Documentary Film Review: Why We Fight

Why We Fight (Eugene Jarecki, 2005) is a documentary which questions from an Amerikan perspective the motives and intent of the US’s recent invasions and occupation of Iraq and Afghanistan. According to the film, war mainly serves to strengthen the power of and enrich the ‘military-industrial complex,’ a term coined by former US president Dwight. D Eisenhower in his 1961 farewell address. According to the film, the military-industrial complex is a conglomeration between Amerikan private armaments manufacturers, contractors and high levels of the US government. Implied to a minor degree, but never with any clarity or comprehensiveness, Amerikans themselves are also deeply invested in war.

Throughout much of the film, Why We Fight follows around a father who is still grieving four years after his son’s death in New York on 9-11-2001. The death of a son is always impactful and anger is an understandable reaction. In Why We Fight, much of the narrative is spun around the father’s anger shifting from those perceived responsible for the attacks [i.e., generalized Muslim terrorists] to those in high political offices [the Bush administration at the time] who manipulated such initial anger into support for war. The father’s later sentiment becomes far more noble. Himself knowing the pain of losing a son, he would not wish it on other seemingly innocent people no matter how divided they are by geography, culture or class.

As the film briefly mentions, the attacks that occurred on 9-11-2001 were in large part a response to earlier US aggression both in the Muslim-dominated Middle East, but also around the Third World as a whole. As other commentators have noted, the question that should be asked is not “Why did this happen?,” but “Why didn’t this happen sooner or more frequently?”

Beyond this Why We Fight gives an extremely narrow perspective on its main topic and even in this regard the complete picture is not revealed. This is due primarily to the fact that it was made for an Amerikan audience and comes from their own perspective. Thus, the fact that the United States was founded on expansionist land theft, slavery and genocide (all necessarily accomplished through violence) and an acknowledgement of its continuing legacy is omitted. This reality is often too harsh for Amerikans, even those who’ve come to nominally oppose specific imperialist wars.

Rather than expose Amerikans to the fact that they’ve always been a nation of invaders, Why We Fight goes out of its way to appeal to them on the basis of patriotism: i.e., the authoritative voice of a former leader from a time when Amerika was somehow better. Through continually relying on ‘progressive’ voices of Amerika’s past and present (and occasionally throwing in an emotional soundbite from an Iraqi for window-dressing), Why We Fight upholds, not shatters, the myth of Amerikan moral and general supremacy.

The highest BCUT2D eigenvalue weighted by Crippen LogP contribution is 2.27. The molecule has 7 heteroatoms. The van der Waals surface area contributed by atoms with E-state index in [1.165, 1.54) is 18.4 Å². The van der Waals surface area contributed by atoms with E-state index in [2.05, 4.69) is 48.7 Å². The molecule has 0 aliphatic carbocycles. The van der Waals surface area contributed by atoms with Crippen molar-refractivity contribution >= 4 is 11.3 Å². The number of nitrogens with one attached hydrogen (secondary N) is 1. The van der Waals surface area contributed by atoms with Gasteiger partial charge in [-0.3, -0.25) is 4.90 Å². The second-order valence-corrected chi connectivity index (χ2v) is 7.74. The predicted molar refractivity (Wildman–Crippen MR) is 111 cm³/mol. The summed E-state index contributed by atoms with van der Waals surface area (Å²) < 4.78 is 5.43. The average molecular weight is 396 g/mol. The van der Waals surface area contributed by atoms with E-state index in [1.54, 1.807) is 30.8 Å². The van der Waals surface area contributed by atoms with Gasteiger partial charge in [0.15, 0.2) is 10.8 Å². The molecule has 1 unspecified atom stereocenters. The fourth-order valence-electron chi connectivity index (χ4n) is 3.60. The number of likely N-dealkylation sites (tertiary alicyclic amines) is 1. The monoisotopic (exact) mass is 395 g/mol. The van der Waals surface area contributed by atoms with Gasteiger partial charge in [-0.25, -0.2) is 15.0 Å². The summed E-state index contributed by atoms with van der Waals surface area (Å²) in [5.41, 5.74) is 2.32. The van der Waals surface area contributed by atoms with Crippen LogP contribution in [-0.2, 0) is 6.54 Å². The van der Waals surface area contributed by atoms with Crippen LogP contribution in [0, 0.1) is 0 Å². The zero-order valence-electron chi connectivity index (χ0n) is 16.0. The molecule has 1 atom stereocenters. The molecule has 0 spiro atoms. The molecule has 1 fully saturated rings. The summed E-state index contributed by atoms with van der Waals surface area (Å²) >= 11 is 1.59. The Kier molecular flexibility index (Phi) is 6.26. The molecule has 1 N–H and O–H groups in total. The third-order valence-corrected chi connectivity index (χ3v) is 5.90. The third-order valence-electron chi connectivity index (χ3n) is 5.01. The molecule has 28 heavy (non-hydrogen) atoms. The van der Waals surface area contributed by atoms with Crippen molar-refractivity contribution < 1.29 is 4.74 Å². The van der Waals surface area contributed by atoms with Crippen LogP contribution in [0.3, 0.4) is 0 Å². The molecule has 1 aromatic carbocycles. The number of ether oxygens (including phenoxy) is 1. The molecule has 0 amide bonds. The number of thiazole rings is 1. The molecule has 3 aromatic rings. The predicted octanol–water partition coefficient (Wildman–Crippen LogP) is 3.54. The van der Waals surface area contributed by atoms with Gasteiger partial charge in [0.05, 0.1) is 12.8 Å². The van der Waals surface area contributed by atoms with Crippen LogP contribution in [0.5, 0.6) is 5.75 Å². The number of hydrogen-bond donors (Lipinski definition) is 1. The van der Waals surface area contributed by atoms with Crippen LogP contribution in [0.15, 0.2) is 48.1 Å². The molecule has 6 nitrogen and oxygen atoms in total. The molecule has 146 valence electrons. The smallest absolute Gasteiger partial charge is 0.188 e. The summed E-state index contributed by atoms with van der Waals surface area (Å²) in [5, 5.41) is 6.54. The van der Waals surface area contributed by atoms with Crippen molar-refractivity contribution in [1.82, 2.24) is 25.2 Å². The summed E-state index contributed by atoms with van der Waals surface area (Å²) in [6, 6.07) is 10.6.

For this, Why We Fight never states plainly the cause of US aggression: because it is necessary to maintain a system under which the vast majority of Amerikans (not just those working in the bomb factories or the public mercenaries which make up the US military) are benefactors, both historic and current.

If not starting from the fact that every square inch of the United States was invaded and occupied, through which Amerikans acquired their unusually large land-base and ‘natural’ mineral wealth, we could start with the fact that the vast majority of Amerikans are part of the world’s riches 15% and virtually every Amerikan is part of the world’s richest 20%; or that the US makes up roughly 5% of the world yet uses 20-25% of its energy resources. Violence and war, if nothing else, is the bare mechanism to maintain such disparity on a relatively finite globe.

When examined under this light, all the manipulations of Amerikans by the Amerikan ruling class is merely keeping them in lockstep with the shared goal of maintaining US-led imperialism.

As far as actually explaining why Amerikans fight, this film actually does a poor job. It certainly doesn’t explain why under Obama (who many fans of this somewhat dated documentary likely voted for), Amerika has escalated its fighting in Afghanistan, or why the US has recently fought in Somalia, Yemen and Libya but not Darfur in 1999 or Bahrain in 2011. It doesn’t explain why Amerikans don’t oppose, in the light of additional facts, the US promoting militarism around the globe through ‘military aid,’ training and armaments sales.

Why We Fight has its uses. In some narrow cases it may effectively sow dissension amongst Amerikans regarding their various conquests. Yet, even if this is the case and as demonstrated by the ‘Anti-Imperialist League’ of 1898 or more recently the so-called anti-war movement, such self-interested dissension rarely results in tangible gains for Third World people subject to imperialist violence, invasions or exploitation. Likewise, films like Why We Fight, which are ultimately mired in Amerikan patriotism and First World chauvinism, can never answer such a question with necessary clarity. The answer to such a question precedes primarily appealing to the abusers themselves.

Amerikans fight because is sustains an imperialist system through which the whole the country is uplifted: from politicians, to the executives and workers at Boeing, to Coca Cola and Kraft Foods, to share holders, to Joe Amerika, and even those nationally oppressed inside the US. As the US overextends itself militarily and politically, this may become less of the case. Yet with its long history of violently enriching themselves at the expense of exploited people, we can hardly expect Amerikans to stop fighting anytime soon.

- Nick Brown